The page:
- The Washington Times - Friday, January 5, 2007

CHICAGO — There are only small signs that Augustine Tolton was here.

A few buildings, including a home for senior citizens, carry his name. But the Roman Catholic church where he preached his sermons to flocks of adoring parishioners on Chicago’s South Side is long gone.

And few know the story of the man — a slave who grew up to become the first acknowledged black Catholic priest in the United States.

“When he was alive, his life would probably not have been considered that newsworthy. He lived at a time when to be a person of color automatically meant that you were not a person of significance,” said Atlanta Archbishop Wilton Gregory, who served from 2001 to 2004 as the first black president of the U.S. Conference of Catholic Bishops. “So the very fact that he was able to accomplish what he accomplished under severe limitations was to his credit.”

Even Archbishop Gregory, a native Chicagoan, did not know Father Tolton’s story until he was well into adulthood.

“We need to find vehicles to make him better known today,” he said.

To that end, a book about Father Tolton’s life — “From Slave to Priest” — is being published by San Francisco-based Ignatius Press. The biography was written by Sister Caroline Hemesath, who first published the work in 1973. Ignatius Press hopes it will now find a wider audience.

Father Tolton’s story is one of struggle and perseverance.

The second of three children, he was born in 1854 to Catholic parents who were slaves in Missouri, just a few years before the start of the Civil War.

His father, Peter Tolton, was one of many slaves who escaped to join the Union Army and fight for black freedom — and who died battling for that cause, according to Sister Hemesath’s book.

Augustine, his mother, Martha Jane, and his two siblings, escaped across the Mississippi River to Illinois, frantically rowing a boat while ducking Confederate gunfire.

Eventually, they landed in Quincy, Ill., where Mrs. Tolton, Augustine and brother Charley worked in a tobacco factory.

Augustine met priests and nuns throughout his life who helped him, including some who taught him to read. Others, however, were angry that a black boy was being educated with whites and they tried to stop him from realizing his dream of becoming a priest.

After years of rejection by U.S. seminaries, pleas on his behalf from sympathetic Catholics finally allowed Augustine to study in Rome, leading to his ordination in 1886, when he was 31.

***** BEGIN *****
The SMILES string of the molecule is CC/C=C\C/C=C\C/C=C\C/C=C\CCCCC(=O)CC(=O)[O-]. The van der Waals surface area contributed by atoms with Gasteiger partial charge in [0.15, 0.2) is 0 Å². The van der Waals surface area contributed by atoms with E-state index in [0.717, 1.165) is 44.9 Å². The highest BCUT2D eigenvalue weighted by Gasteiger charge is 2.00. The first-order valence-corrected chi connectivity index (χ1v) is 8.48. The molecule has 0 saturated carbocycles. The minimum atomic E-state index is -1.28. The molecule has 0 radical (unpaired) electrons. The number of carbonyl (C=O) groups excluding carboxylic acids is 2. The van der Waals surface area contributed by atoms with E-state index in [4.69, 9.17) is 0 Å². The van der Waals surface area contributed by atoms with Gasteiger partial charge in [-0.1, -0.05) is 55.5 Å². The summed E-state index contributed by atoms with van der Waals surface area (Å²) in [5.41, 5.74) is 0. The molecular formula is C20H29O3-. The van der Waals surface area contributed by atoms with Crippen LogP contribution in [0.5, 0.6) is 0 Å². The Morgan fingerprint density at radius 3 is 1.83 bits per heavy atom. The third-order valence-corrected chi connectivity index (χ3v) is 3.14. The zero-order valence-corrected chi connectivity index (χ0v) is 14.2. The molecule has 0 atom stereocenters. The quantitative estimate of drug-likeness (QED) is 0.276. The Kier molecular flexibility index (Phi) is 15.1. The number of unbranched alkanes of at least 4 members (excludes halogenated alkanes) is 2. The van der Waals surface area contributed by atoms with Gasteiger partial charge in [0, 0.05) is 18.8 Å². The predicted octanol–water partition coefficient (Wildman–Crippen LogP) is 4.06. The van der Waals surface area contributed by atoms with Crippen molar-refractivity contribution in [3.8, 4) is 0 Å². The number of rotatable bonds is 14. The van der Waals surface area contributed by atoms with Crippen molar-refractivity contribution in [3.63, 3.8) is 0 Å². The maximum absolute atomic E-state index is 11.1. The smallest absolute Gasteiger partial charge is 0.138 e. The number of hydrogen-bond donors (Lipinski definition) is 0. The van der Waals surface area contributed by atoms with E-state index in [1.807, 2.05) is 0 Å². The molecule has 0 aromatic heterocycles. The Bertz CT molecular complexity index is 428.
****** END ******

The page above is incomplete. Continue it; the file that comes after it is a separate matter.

Father Tolton had hoped to become a missionary in Africa as an escape from American racism. Instead, he was assigned to a church in Quincy and later Chicago — a bitter disappointment that he nonetheless dutifully accepted. He went on to face more hardship and resentment — and little financial support for the black churches he oversaw.

“If anybody had an excuse to leave the Catholic Church, it was him,” said Harold Burke-Sivers, a deacon in a Portland, Ore., parish, who is also black and who wrote the introduction to the newly issued biography.

But Father Tolton recognized that Catholics who discriminated against him were violating church teaching on the dignity of all people and he dedicated himself to changing that, Mr. Burke-Sivers said. “He saw what the church could be.”

Father Tolton was credited with becoming a unifying force for black Catholics, especially in Chicago. “Good Father Gus,” as his parishioners often called him, was known for his eloquent sermons, his beautiful singing voice and his gift for playing the accordion.

Upon his arrival in Chicago in 1889, some of the black parishioners who came to see him “knelt at his feet and murmured words of gladness or wept for sheer joy because they had a pastor, ‘one of their own,’ ” Sister Hemesath wrote in her book. He spent much of his time attempting to raise funds for the now-defunct St. Monica’s Church in Chicago.

“These dear people feel proud that they have a priest to look after them. Even Protestants, when sick, will send for me in preference to their preachers, and they treat me with the greatest respect,” Father Tolton wrote in a letter to one philanthropist. “That makes me feel that there is great work for me here.”

By 1893, however, Sister Hemesath wrote that Father Tolton was beginning to be beset by “spells of illness,” though he shrugged them off, preferring to focus on his work and his parishioners.

That work was cut short when he collapsed and died during a brutal Chicago heat wave in 1897. He was 43.

Mr. Burke-Sivers thinks it is a story that is still relevant — not only for black Catholics.

“Young people can look to Father Augustine’s legacy and be inspired — and be able to say, ‘If he could do it, so could I,’ ” he said.

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